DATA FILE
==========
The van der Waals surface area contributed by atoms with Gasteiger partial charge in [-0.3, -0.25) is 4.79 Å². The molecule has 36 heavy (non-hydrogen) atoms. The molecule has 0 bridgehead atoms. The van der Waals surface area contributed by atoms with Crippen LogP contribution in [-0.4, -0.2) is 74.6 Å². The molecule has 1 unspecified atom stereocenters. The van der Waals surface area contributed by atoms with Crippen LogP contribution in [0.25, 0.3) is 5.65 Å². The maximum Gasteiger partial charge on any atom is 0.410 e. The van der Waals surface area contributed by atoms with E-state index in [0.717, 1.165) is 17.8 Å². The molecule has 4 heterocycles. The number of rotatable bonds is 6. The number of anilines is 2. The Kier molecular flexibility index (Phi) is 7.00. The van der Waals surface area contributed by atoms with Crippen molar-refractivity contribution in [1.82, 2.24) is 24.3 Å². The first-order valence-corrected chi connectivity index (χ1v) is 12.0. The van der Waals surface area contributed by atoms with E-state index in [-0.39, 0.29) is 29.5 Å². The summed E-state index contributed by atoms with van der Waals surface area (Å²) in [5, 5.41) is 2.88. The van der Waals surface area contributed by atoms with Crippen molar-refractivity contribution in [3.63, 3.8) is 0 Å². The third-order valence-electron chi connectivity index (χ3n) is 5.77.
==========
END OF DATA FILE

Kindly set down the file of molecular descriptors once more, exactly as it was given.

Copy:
The van der Waals surface area contributed by atoms with Gasteiger partial charge in [-0.3, -0.25) is 4.79 Å². The molecule has 36 heavy (non-hydrogen) atoms. The molecule has 0 bridgehead atoms. The van der Waals surface area contributed by atoms with Crippen LogP contribution in [-0.4, -0.2) is 74.6 Å². The molecule has 1 unspecified atom stereocenters. The van der Waals surface area contributed by atoms with Crippen LogP contribution in [0.25, 0.3) is 5.65 Å². The maximum Gasteiger partial charge on any atom is 0.410 e. The van der Waals surface area contributed by atoms with E-state index in [0.717, 1.165) is 17.8 Å². The molecule has 4 heterocycles. The number of rotatable bonds is 6. The number of anilines is 2. The Kier molecular flexibility index (Phi) is 7.00. The van der Waals surface area contributed by atoms with Crippen molar-refractivity contribution in [1.82, 2.24) is 24.3 Å². The first-order valence-corrected chi connectivity index (χ1v) is 12.0. The van der Waals surface area contributed by atoms with E-state index in [-0.39, 0.29) is 29.5 Å². The summed E-state index contributed by atoms with van der Waals surface area (Å²) in [5, 5.41) is 2.88. The van der Waals surface area contributed by atoms with Crippen molar-refractivity contribution in [3.63, 3.8) is 0 Å². The third-order valence-electron chi connectivity index (χ3n) is 5.77.